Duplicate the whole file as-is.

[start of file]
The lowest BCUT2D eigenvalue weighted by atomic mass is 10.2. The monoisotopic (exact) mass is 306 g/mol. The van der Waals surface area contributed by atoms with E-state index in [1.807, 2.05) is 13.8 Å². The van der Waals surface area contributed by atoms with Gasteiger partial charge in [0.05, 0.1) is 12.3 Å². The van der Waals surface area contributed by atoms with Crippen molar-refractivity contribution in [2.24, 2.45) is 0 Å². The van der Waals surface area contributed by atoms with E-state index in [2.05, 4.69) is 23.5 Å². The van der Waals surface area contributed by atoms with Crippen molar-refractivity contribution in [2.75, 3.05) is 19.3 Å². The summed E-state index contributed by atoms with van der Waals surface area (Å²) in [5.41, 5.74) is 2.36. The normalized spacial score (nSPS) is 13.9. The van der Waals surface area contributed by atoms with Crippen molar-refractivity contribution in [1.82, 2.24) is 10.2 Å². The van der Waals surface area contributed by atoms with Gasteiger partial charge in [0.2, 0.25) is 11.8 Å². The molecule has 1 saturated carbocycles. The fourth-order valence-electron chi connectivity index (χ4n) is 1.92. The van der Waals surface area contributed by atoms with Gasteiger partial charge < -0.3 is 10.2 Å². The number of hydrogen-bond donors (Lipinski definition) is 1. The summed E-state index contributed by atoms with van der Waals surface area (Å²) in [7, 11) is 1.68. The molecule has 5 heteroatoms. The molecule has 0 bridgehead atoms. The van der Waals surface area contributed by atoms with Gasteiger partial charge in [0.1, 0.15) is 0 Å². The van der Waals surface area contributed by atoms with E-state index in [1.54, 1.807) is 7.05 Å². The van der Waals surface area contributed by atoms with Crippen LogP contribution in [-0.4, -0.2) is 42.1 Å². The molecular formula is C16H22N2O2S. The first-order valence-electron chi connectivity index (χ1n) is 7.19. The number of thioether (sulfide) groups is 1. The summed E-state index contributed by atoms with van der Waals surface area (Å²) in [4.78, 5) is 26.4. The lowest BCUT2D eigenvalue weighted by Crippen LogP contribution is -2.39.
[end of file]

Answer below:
The lowest BCUT2D eigenvalue weighted by atomic mass is 10.2. The monoisotopic (exact) mass is 306 g/mol. The van der Waals surface area contributed by atoms with E-state index in [1.807, 2.05) is 13.8 Å². The van der Waals surface area contributed by atoms with Gasteiger partial charge in [0.05, 0.1) is 12.3 Å². The van der Waals surface area contributed by atoms with Crippen molar-refractivity contribution in [2.24, 2.45) is 0 Å². The van der Waals surface area contributed by atoms with E-state index in [2.05, 4.69) is 23.5 Å². The van der Waals surface area contributed by atoms with Crippen molar-refractivity contribution in [2.75, 3.05) is 19.3 Å². The summed E-state index contributed by atoms with van der Waals surface area (Å²) in [5.41, 5.74) is 2.36. The normalized spacial score (nSPS) is 13.9. The van der Waals surface area contributed by atoms with Crippen molar-refractivity contribution in [1.82, 2.24) is 10.2 Å². The van der Waals surface area contributed by atoms with Gasteiger partial charge in [0.2, 0.25) is 11.8 Å². The molecule has 1 saturated carbocycles. The fourth-order valence-electron chi connectivity index (χ4n) is 1.92. The van der Waals surface area contributed by atoms with Gasteiger partial charge < -0.3 is 10.2 Å². The number of hydrogen-bond donors (Lipinski definition) is 1. The summed E-state index contributed by atoms with van der Waals surface area (Å²) in [7, 11) is 1.68. The molecule has 5 heteroatoms. The molecule has 0 bridgehead atoms. The van der Waals surface area contributed by atoms with Gasteiger partial charge in [0.1, 0.15) is 0 Å². The van der Waals surface area contributed by atoms with E-state index in [1.54, 1.807) is 7.05 Å². The van der Waals surface area contributed by atoms with Crippen LogP contribution in [-0.4, -0.2) is 42.1 Å². The molecular formula is C16H22N2O2S. The first-order valence-electron chi connectivity index (χ1n) is 7.19. The number of thioether (sulfide) groups is 1. The summed E-state index contributed by atoms with van der Waals surface area (Å²) in [4.78, 5) is 26.4. The lowest BCUT2D eigenvalue weighted by Crippen LogP contribution is -2.39.